On Wednesday, the U.S. House Foreign Affairs Committee voted along party lines to advance a bill that would pressure President Biden to impose a national ban on TikTok. The bill—H.R. 1153, or the Deterring America’s Technological Adversaries Act—was only introduced by House Republicans on Friday, but it was fast-tracked out of supposed urgency, as Republican lawmakers claim the social platform empowers the Chinese government to surveil, gather intelligence, and meddle in U.S. policymaking. This is because TikTok is owned by a private company called ByteDance, which is based in China.
The home-country of TikTok’s parent company has been the subject of controversy for years now, and state governments including Texas have considered state-wide bans on the app in recent months. Back in December, Congress banned TikTok from government devices, and the app has been restricted from state computer networks (including at public universities) in some states as of January. To be clear, the bill has a long way to go, as it awaits a House floor vote and another in the Senate, which doesn’t seem especially likely to send the bill to Biden’s desk. From there, it would be up to the president whether to sign H.R. 1153, and then, whether to ban TikTok—an app that Biden, himself, has used, quite memorably, with the aid of the Jonas Brothers.
That said, concerns about TikTok aren’t just partisan; the FBI and Federal Communications Commission have both warned that ByteDance could share TikTok users’ data with the Chinese government. Many steps and barriers remain for the bill to reach Biden’s desk, if it makes it at all—but the fact that the House Foreign Affairs Committee expedited the legislation suggests Republicans intend to move the bill forward as quickly as possible. Still, as the bill advances, TikTok remains very much not banned, meaning all the two-minute niche drama explainers and fan-theorizing about Kylie Jenner and Selena Gomez’s eyebrow-gate are safe… for now.
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Regardless, groups like the ACLU are certainly taking H.R. 1153 and the threat it may pose to free speech and civil liberties seriously. The bill would establish that the president has a right to penalize companies—including banning their products (in this case, TikTok)—if they determine that said company is transferring user data to “any foreign person” or otherwise working for or under the influence of a foreign government. If enacted, it would weaken a long-standing law known as the Berman Amendment, which, per CNN, “[prohibits] the U.S. government from restricting the free flow of ‘informational materials’ such as movies, photos, news, and eventually electronic media to and from foreign countries, even those under US sanction.”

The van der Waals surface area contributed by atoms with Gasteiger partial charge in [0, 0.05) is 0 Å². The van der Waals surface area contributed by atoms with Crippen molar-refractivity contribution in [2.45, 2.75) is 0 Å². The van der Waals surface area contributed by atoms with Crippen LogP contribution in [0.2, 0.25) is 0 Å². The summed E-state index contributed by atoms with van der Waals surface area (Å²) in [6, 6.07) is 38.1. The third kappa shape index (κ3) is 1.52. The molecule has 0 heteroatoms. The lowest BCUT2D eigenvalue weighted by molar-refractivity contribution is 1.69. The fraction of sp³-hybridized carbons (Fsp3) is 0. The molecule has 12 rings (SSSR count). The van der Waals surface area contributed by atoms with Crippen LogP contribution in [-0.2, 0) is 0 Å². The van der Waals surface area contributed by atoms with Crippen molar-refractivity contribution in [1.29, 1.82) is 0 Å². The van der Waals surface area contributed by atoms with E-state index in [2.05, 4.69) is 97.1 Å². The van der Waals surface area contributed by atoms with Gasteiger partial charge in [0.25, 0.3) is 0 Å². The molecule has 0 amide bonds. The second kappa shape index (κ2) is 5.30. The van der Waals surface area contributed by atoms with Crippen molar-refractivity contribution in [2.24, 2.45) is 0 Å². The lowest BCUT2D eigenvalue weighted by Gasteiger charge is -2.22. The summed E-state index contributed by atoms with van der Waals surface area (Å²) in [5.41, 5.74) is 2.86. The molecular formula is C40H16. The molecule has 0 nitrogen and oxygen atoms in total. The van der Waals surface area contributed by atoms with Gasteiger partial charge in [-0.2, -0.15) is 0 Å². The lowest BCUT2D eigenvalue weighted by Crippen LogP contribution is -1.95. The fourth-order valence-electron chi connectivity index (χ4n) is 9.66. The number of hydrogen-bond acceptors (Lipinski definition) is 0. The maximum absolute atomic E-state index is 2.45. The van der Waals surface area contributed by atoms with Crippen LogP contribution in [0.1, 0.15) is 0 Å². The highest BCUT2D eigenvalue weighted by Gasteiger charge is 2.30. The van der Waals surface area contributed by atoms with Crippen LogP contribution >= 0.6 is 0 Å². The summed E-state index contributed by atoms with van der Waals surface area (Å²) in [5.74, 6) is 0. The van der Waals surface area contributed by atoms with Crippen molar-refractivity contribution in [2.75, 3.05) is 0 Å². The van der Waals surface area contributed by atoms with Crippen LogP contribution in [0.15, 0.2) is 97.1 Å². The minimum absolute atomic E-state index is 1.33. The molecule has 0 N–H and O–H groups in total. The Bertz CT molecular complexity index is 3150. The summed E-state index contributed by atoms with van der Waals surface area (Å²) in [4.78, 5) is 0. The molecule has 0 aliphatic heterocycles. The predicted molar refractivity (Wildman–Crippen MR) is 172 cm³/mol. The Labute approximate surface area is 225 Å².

In a letter to House Foreign Affairs Committee Chairman Michael McCaul (R-Tx.) and the ranking Democrat on the committee, Rep. Gregory Meeks (D-N.Y.), the ACLU argues that H.R. 1153 could be weaponized to punish ordinary U.S. citizens who may not be educated on what amounts to the “transfer sensitive personal data” to “any foreign person,” or what may or may not be “subject to the influence of China.”
“It would be impossible for the average person to know what the term ‘subject to the influence of China’ means, and the term is not defined in the legislation,” the letter states. “Would an entity be under the influence of China if the CEO’s sister had moved there, or married a Chinese person? Would an entity be under the influence of China if the CEO regularly travels there for leisure?” Further, the ACLU argues the bill could open the door for additional censorship and policing of foreign media that could eventually “leave U.S. residents without some of their favorite international books, movies, and artwork.”
House Democrats have critiqued the bill’s writing, with Rep. Sydney Kamlager-Dove (D-Calif.) calling it “ill-conceived,” “hastily drafted,” and “precipitous.” Meeks called the bill “unvetted and dangerously overbroad.” Other members questioned why other companies operating the U.S. with roots in foreign countries aren’t being subjected to the same policing.
McCaul, in turn, defended the bill by likening TikTok to a Chinese “spy balloon in your phone.”
In any case, there could be hope for TikTok yet, if, in the worst case scenario for the company, the bill passes out of Congress. You’ll recall that back in 2020, then-President Trump announced that he would ban the app via executive action—only for him to back-track upon reaching a deal with the app, as it sought partnerships with the American companies Oracle and Walmart. The deals didn’t pan out, but CNBC reports it’s still possible for TikTok to be acquired by a U.S. company, which could protect it from being banned in the U.S. over concerns regarding international security.
Ultimately, the outsized attention and Congressional action surrounding TikTok (but not other social apps!) for its role in foreign affairs and consumer surveillance are… notable. Facebook’s algorithms have promoted the violence and bigotry that yielded genocide in Myanmar, not to mention Russian meddling in the 2016 U.S. presidential election that swayed its outcome. Post-Roe, Facebook’s parent company, Meta, has turned in the text messages of a teenager who had a self-managed abortion to police, resulting in her arrest—all amid reports that the company shares abortion seekers’ data with anti-abortion groups who request it. McCaul is right that our phones are essentially “spy balloons,” but by no means is this solely because of TikTok.